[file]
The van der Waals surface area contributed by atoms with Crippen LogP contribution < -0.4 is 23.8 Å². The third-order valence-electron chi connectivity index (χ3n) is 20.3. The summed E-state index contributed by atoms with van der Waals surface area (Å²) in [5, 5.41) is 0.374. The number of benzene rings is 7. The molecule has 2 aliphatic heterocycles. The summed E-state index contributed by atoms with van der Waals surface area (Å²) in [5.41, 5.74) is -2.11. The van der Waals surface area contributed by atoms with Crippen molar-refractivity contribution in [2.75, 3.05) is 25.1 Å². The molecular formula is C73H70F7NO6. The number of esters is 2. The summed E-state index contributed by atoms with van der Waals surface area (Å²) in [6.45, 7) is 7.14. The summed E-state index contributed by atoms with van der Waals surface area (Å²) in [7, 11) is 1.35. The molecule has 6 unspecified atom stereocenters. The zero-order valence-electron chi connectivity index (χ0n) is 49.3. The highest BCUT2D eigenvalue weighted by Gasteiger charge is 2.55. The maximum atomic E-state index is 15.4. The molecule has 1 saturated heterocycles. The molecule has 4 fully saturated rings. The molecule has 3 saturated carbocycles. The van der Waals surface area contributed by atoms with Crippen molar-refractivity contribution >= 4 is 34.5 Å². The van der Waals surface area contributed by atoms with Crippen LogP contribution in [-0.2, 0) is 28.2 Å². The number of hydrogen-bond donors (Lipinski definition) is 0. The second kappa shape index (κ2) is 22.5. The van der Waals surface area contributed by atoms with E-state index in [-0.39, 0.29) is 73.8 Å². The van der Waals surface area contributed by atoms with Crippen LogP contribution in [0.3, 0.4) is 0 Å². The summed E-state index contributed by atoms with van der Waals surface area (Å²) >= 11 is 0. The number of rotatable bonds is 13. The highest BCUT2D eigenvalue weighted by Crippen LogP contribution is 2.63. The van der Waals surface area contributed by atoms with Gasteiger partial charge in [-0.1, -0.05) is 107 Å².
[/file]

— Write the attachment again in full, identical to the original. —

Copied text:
The van der Waals surface area contributed by atoms with Crippen LogP contribution < -0.4 is 23.8 Å². The third-order valence-electron chi connectivity index (χ3n) is 20.3. The summed E-state index contributed by atoms with van der Waals surface area (Å²) in [5, 5.41) is 0.374. The number of benzene rings is 7. The molecule has 2 aliphatic heterocycles. The summed E-state index contributed by atoms with van der Waals surface area (Å²) in [5.41, 5.74) is -2.11. The van der Waals surface area contributed by atoms with Crippen molar-refractivity contribution in [2.75, 3.05) is 25.1 Å². The molecular formula is C73H70F7NO6. The number of esters is 2. The summed E-state index contributed by atoms with van der Waals surface area (Å²) in [6.45, 7) is 7.14. The summed E-state index contributed by atoms with van der Waals surface area (Å²) in [7, 11) is 1.35. The molecule has 6 unspecified atom stereocenters. The zero-order valence-electron chi connectivity index (χ0n) is 49.3. The highest BCUT2D eigenvalue weighted by Gasteiger charge is 2.55. The maximum atomic E-state index is 15.4. The molecule has 1 saturated heterocycles. The molecule has 4 fully saturated rings. The molecule has 3 saturated carbocycles. The van der Waals surface area contributed by atoms with Crippen molar-refractivity contribution >= 4 is 34.5 Å². The van der Waals surface area contributed by atoms with Crippen LogP contribution in [-0.2, 0) is 28.2 Å². The number of hydrogen-bond donors (Lipinski definition) is 0. The second kappa shape index (κ2) is 22.5. The van der Waals surface area contributed by atoms with E-state index in [-0.39, 0.29) is 73.8 Å². The van der Waals surface area contributed by atoms with Crippen LogP contribution in [0.3, 0.4) is 0 Å². The summed E-state index contributed by atoms with van der Waals surface area (Å²) >= 11 is 0. The number of rotatable bonds is 13. The highest BCUT2D eigenvalue weighted by Crippen LogP contribution is 2.63. The van der Waals surface area contributed by atoms with Gasteiger partial charge in [-0.1, -0.05) is 107 Å².